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The Brief: Crunching the new campaign finance numbers

Incumbents and federal candidates jockeying for office in 2018 have submitted what their campaigns raked in and spent during the third quarter of the year.

Some of Texas' U.S. Congressional delegation at the opening of Austin's VA clinic on August 22, 2013 include, l to r, Sen....

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What you need to know

Over the weekend, incumbents and federal candidates jockeying for office in 2018 submitted what their campaigns raked in and spent during the third quarter of the year. Here are a few blurbs we thought were worth the highlight

• Democrats are showing some (financial) strength. In July, four GOP congressional incumbents from Texas were outraised by their Democratic opponents in the second quarter of the year. This time around, that number shrunk to two, with U.S. Reps. John Culberson of Houston and Lamar Smith of San Antonio being surpassed by their Democratic challengers for a second round in a row. But other GOP congressmen, such as Reps. Pete Sessions of Dallas and Will Hurd of Helotes, posted strong third quarters. 

• Hurricane Harvey may have hindered fundraising — which is something Culberson pointed to, saying it is “certainly not tasteful to raise money from people who’ve been devastated and lost everything.” Both Republican and Democratic candidates are reporting lukewarm third-quarter hauls, and there appears to be another large undercurrent, at least on the Democratic side: Donors are waiting to fork over cash until fields of contenders shape up after the primaries, per an operative with a super PAC that backs Democratic House candidates. 

• There's still one report left to go. Registered candidates have to file what they raised and spent between Oct. 1 and Dec. 31 by the end of January 2018. Between now and then, expect more hopefuls to chuck their hats into the ring — Exhibit A — and others to withdraw their bids amid dried-up coffers. Things on the GOP side will soon heat up ahead of the state's competitive March primary season.

• Do you nerd out over the ins and outs of Texas politics? Subscribe to The Blast, our premium political newsletter that lands in your inbox every evening. We're tracking statewide, legislative and congressional races in a spreadsheet that's updated daily — and if you're into campaign finance figures, we're keeping tabs on that, too.

Other stories we're watching today:

• Texas Tribune CEO Evan Smith is talking with the mayors of Port Aransas, Victoria, Rockport and Port Lavaca in Victoria this morning about Hurricane Harvey and the Texas Gulf Coast. Join us at 11:30 a.m., or watch a livestream on our site. We will also have a recap post highlighting what you may have missed from the conversation after the event concludes.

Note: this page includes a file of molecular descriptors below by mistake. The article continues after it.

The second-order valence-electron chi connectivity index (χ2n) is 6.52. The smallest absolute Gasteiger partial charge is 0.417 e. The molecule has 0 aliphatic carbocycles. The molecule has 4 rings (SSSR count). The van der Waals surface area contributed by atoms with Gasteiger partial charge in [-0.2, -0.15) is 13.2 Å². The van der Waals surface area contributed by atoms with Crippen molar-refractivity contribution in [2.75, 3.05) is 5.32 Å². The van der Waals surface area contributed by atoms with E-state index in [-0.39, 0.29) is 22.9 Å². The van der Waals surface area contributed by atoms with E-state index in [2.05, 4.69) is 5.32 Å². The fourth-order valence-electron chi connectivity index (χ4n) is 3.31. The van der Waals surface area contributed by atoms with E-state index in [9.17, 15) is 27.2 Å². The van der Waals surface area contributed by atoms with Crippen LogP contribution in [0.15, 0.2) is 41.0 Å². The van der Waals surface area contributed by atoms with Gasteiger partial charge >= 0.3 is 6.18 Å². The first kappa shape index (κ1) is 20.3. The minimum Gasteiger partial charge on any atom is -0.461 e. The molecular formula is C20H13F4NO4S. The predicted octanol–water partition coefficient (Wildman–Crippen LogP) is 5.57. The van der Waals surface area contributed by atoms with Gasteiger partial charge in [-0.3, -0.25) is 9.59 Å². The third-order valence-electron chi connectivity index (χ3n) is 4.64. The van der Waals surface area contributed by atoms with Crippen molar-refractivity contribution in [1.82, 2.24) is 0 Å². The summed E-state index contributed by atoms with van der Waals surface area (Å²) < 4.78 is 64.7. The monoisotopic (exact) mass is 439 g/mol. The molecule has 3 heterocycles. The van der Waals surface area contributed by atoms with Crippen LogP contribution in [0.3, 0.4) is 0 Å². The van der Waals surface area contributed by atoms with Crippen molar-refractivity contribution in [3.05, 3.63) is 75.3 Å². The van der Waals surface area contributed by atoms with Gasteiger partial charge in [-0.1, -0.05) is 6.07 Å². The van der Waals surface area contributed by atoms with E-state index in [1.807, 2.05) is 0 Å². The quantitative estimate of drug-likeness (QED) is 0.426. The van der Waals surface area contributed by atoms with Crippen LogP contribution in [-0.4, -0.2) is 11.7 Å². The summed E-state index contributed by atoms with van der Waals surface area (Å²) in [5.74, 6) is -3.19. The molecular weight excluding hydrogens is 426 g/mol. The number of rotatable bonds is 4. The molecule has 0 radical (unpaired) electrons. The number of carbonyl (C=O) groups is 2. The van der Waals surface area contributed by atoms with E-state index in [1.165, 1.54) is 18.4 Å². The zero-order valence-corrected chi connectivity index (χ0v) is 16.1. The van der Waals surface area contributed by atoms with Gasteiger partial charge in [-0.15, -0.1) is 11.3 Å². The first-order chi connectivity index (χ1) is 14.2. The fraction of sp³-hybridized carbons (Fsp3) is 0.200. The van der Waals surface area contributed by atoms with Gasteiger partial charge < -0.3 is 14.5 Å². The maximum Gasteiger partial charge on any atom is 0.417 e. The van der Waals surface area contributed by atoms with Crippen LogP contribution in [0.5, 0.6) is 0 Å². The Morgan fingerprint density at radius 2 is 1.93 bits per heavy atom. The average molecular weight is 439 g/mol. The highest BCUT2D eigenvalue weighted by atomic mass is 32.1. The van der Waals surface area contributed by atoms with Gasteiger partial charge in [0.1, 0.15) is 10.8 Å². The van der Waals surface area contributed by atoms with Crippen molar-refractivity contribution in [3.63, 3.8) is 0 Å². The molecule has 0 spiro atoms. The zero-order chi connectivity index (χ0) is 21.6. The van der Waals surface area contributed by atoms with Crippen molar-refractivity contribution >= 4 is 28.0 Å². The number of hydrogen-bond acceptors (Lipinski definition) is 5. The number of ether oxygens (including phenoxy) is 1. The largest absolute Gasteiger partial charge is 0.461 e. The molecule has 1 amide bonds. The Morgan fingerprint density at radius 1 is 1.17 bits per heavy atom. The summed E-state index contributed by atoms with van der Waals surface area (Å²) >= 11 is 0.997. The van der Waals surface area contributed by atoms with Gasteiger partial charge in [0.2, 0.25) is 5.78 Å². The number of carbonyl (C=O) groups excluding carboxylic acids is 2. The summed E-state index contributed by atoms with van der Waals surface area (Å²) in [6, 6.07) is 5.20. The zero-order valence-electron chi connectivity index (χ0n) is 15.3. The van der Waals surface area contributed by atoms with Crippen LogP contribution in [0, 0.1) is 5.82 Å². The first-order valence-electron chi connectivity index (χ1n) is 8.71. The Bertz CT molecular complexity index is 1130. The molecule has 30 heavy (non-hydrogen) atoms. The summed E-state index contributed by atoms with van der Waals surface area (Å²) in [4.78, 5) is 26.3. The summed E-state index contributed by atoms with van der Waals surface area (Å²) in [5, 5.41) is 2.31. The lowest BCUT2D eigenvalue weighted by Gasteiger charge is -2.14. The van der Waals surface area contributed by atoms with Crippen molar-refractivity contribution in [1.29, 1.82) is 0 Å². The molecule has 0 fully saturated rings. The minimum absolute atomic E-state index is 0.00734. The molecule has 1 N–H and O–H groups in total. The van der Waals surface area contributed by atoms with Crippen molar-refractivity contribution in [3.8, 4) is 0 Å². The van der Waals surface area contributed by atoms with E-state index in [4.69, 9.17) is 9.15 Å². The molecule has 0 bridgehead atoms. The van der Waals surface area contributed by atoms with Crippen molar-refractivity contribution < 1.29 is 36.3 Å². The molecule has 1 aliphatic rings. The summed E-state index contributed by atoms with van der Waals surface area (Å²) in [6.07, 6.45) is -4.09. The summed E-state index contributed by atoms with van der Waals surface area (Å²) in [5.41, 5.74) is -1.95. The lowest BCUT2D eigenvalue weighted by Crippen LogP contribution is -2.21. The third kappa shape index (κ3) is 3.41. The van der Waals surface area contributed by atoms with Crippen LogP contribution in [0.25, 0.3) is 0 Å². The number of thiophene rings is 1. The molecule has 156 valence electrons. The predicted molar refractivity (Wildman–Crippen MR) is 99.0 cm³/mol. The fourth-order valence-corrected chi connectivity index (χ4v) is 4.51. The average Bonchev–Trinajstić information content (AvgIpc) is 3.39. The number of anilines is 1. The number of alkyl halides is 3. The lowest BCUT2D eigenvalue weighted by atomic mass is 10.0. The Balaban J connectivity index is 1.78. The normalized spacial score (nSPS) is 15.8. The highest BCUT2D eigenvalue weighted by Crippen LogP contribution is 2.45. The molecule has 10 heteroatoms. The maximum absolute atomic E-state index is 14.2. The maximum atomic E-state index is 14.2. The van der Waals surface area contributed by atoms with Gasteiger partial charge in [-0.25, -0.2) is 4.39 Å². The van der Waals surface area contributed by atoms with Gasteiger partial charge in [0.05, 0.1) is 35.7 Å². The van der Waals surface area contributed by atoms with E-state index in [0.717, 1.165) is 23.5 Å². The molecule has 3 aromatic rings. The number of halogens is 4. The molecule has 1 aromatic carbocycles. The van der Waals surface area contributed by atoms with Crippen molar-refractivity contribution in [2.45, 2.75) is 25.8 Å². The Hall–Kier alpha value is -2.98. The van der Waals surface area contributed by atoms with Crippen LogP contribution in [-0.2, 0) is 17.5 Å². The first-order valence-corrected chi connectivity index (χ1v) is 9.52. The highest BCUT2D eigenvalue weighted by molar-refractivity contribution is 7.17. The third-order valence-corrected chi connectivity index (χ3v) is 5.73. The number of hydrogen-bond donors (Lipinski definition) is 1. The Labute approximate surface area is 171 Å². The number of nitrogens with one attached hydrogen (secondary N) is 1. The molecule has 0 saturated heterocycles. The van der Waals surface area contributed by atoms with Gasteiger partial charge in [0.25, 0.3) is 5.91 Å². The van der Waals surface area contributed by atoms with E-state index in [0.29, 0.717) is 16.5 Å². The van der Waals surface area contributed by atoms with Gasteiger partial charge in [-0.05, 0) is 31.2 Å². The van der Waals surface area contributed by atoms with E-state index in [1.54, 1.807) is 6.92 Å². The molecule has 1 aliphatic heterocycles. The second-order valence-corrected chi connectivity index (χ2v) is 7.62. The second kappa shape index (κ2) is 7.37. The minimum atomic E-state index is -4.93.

Tribune today

• It took years for law enforcement to convict someone for a series of rapes and murders. The serial killer finally confessed — and he's set to be executed Wednesday evening. 

• With our new and improved Texas Higher Ed Outcomes Explorer, you can track students who started eighth grade in a Texas public school between 1997 and 2005.

• Meet 80 grassroots organizations advocating for issues that matter to Texans. 

• Pricey solutions for combatting Houston's flooding are piling up after Harvey. State senators want the federal government to pick up the tab, and they are vowing to deploy aggressive lobbying efforts to make sure it happens. 

• A Republican former congressman is challenging U.S. Rep. Joaquin Castro, D-San Antonio, for Texas' heavily Democratic 20th Congressional District in 2018. 

Pencil us in

Join us in The Woodlands for a conversation with state Sen. Brandon Creighton, R-Conroe, and state Rep. Tom Oliverson, R-Cypress, on Oct. 23. 

What we're reading

• Is the third time the charm for President Trump's travel ban? (Politico)

• San Antonio Spurs coach Gregg Popovich phoned a reporter at The Nation and called President Trump a "soulless coward" in response to him saying past presidents never reached out to fallen U.S. soldiers' families. 

• A public memorial service is happening today for the slain Texas Tech officer, who was an El Paso native. (El Paso Times)

• In the age of Harvey Weinstein and sexual abuse allegations, women are sharing their stories about sexual assault and harassment with the hashtag #MeToo. (The Houston Chronicle and The Dallas Morning News $)  

• Federal immigration enforcement is building another facility to hold detainees who cross into the U.S. from Mexico. It's set to house 1,000 people — and it's joining seven detention centers already in the area. (The Austin American-Statesman $)

• Jury trials in Harris County were halted for weeks after Harvey. They finally resumed Monday. (The Houston Chronicle $)

Quote to note

"As long as I'm [in the House], I'm going to kill it." 

— State Rep. Byron Cook, R-Corsicana, on legislation to eliminate in-state tuition for undocumented immigrant students.

Feedback? Questions? Email us at thebrief@texastribune.org. As always, thanks for choosing The Brief — if you liked what you read today, become a member or make a donation here

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